This is a story I wrote specifically for the brief of ‘GLASS’ for a competition, but it was not longlisted.
Some things that people assume are fragile, are often the most resilient, because they have to be to survive. If I’d never tapped that screen, then I wouldn’t know what happened and Mum would still be here.
When I was little, I stood on a chair, climbed under the net curtains and tiptoed precariously on the window ledge, between the photographs. I remember stretching up my arms like an angel. That window was bigger than I was. Mum was so happy to see me waiting for her, that she forgot to tell me off.
In my first year, almost everything I made broke, so I reused the smashed shards in my other work. By year four, I instinctively sensed how glass flowed. I could control my breath and feel the stresses and tensions. There was always a risk that kiln shock might crack a piece, but that was part of the process. People only saw the results, not the work leading up to it. Failure to produce or anticipate the market, meant I couldn’t pay my bills. It was all or nothing.
As the car drew up to what was left of Mum’s house, molten lead dripped into my stomach, and fizzed. I howled like a dog left home alone. A flapping stripy ribbon was the only barrier keeping strangers out.
I knew we would bicker over the scraps. His wife never appreciated the sentiment of unfashionable stem crystal, kept safe for best in a velvet-lined box, but she didn’t want me to have them either. I pretended that a new dandelion clock paperweight was Mum’s pride and joy and reluctantly gave it up for the wine glasses. If they had ever visited my shop, then they would know that the bowl they loved was one from my ‘Empty Vessel’ collection.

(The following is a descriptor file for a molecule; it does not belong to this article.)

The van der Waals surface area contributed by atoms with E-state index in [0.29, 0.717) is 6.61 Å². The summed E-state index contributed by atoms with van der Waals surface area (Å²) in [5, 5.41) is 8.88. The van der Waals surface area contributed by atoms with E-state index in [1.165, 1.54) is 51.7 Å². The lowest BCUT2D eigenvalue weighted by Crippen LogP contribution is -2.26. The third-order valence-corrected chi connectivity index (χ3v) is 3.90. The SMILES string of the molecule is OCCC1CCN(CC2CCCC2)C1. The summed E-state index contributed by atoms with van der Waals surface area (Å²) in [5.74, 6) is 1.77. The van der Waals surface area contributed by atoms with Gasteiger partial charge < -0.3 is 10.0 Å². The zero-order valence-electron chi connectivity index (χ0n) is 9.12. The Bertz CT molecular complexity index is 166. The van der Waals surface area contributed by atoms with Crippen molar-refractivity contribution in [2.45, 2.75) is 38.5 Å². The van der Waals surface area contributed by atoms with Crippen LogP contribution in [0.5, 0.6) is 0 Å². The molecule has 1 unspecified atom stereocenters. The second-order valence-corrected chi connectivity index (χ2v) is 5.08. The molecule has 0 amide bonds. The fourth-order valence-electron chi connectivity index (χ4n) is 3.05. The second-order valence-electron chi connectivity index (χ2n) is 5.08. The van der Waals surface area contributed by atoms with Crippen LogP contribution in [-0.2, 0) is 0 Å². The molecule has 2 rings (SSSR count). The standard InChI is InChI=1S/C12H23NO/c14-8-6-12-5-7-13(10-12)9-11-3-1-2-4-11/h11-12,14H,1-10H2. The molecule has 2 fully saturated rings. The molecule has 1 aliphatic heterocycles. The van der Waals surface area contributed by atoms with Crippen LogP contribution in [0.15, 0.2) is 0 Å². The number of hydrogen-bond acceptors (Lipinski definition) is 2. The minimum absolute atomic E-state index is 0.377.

I hadn’t been a little sister for years but I still needed my big brother. This may as well have been a closed visit with a 6mm invisible barrier between us. I tried to reach out but I still couldn’t touch him. I think we both knew this would be the last time we didn’t speak.
He poured Mum’s ashes onto the sand. I picked up a muted, green pebble from the shoreline and sucked it like a travel sweet. Mum used to call these ‘mermaid’s tears’. Everything that fused us together was gone. I looked at the frosted, weathered sea glass nugget and wondered what it once was. I think I’ll make it into a pendant and wear it next to my heart.
When I got home, I wrote him a letter and pushed it into a bottle. I thought about throwing it into the sea, to be with Mum, but decided to slump it in the kiln. Flat bottles were always my best-sellers.